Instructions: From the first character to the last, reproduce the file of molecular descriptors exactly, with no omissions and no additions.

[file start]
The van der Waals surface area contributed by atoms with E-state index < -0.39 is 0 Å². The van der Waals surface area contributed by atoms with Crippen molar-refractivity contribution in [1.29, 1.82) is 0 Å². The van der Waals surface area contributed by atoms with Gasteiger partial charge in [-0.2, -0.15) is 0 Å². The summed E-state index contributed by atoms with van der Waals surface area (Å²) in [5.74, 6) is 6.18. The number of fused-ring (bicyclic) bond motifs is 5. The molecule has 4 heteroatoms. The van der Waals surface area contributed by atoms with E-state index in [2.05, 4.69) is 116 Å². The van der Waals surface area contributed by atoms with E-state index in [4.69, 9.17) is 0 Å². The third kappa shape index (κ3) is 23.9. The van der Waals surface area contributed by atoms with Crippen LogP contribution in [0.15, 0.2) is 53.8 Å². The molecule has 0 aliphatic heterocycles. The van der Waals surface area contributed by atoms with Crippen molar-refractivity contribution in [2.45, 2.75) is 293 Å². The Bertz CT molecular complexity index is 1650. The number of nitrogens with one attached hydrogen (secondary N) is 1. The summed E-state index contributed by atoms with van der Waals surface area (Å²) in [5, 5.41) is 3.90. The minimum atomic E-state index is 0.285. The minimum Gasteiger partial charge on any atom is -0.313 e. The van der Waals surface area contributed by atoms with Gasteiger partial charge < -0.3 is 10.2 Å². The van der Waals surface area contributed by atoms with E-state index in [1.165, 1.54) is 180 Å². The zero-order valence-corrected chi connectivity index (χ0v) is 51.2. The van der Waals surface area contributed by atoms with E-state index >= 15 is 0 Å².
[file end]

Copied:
The van der Waals surface area contributed by atoms with E-state index < -0.39 is 0 Å². The van der Waals surface area contributed by atoms with Crippen molar-refractivity contribution in [1.29, 1.82) is 0 Å². The van der Waals surface area contributed by atoms with Gasteiger partial charge in [-0.2, -0.15) is 0 Å². The summed E-state index contributed by atoms with van der Waals surface area (Å²) in [5.74, 6) is 6.18. The number of fused-ring (bicyclic) bond motifs is 5. The molecule has 4 heteroatoms. The van der Waals surface area contributed by atoms with E-state index in [2.05, 4.69) is 116 Å². The van der Waals surface area contributed by atoms with E-state index in [4.69, 9.17) is 0 Å². The third kappa shape index (κ3) is 23.9. The van der Waals surface area contributed by atoms with Crippen LogP contribution in [0.15, 0.2) is 53.8 Å². The molecule has 0 aliphatic heterocycles. The van der Waals surface area contributed by atoms with Crippen molar-refractivity contribution in [2.45, 2.75) is 293 Å². The Bertz CT molecular complexity index is 1650. The number of nitrogens with one attached hydrogen (secondary N) is 1. The summed E-state index contributed by atoms with van der Waals surface area (Å²) in [5, 5.41) is 3.90. The minimum atomic E-state index is 0.285. The minimum Gasteiger partial charge on any atom is -0.313 e. The van der Waals surface area contributed by atoms with Gasteiger partial charge < -0.3 is 10.2 Å². The van der Waals surface area contributed by atoms with E-state index in [1.165, 1.54) is 180 Å². The zero-order valence-corrected chi connectivity index (χ0v) is 51.2. The van der Waals surface area contributed by atoms with E-state index >= 15 is 0 Å².